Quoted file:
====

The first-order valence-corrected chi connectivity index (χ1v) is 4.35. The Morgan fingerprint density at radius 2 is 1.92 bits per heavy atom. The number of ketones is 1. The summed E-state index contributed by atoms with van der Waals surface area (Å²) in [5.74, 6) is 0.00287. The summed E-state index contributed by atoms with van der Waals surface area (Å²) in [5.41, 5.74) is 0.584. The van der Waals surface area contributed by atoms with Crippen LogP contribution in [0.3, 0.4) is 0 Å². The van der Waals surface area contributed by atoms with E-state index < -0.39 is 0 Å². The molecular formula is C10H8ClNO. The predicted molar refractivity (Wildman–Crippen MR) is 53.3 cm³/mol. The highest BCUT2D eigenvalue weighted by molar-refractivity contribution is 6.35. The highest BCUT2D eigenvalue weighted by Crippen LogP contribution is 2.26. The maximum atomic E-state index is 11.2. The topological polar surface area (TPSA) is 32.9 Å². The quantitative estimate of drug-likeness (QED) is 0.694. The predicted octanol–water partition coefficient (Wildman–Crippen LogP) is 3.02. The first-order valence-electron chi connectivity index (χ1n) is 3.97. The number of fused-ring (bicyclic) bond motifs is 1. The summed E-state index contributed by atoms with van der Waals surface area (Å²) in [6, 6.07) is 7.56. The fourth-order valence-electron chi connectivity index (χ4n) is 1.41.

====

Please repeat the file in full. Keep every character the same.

The first-order valence-corrected chi connectivity index (χ1v) is 4.35. The Morgan fingerprint density at radius 2 is 1.92 bits per heavy atom. The number of ketones is 1. The summed E-state index contributed by atoms with van der Waals surface area (Å²) in [5.74, 6) is 0.00287. The summed E-state index contributed by atoms with van der Waals surface area (Å²) in [5.41, 5.74) is 0.584. The van der Waals surface area contributed by atoms with Crippen LogP contribution in [0.3, 0.4) is 0 Å². The van der Waals surface area contributed by atoms with E-state index < -0.39 is 0 Å². The molecular formula is C10H8ClNO. The predicted molar refractivity (Wildman–Crippen MR) is 53.3 cm³/mol. The highest BCUT2D eigenvalue weighted by molar-refractivity contribution is 6.35. The highest BCUT2D eigenvalue weighted by Crippen LogP contribution is 2.26. The maximum atomic E-state index is 11.2. The topological polar surface area (TPSA) is 32.9 Å². The quantitative estimate of drug-likeness (QED) is 0.694. The predicted octanol–water partition coefficient (Wildman–Crippen LogP) is 3.02. The first-order valence-electron chi connectivity index (χ1n) is 3.97. The number of fused-ring (bicyclic) bond motifs is 1. The summed E-state index contributed by atoms with van der Waals surface area (Å²) in [6, 6.07) is 7.56. The fourth-order valence-electron chi connectivity index (χ4n) is 1.41.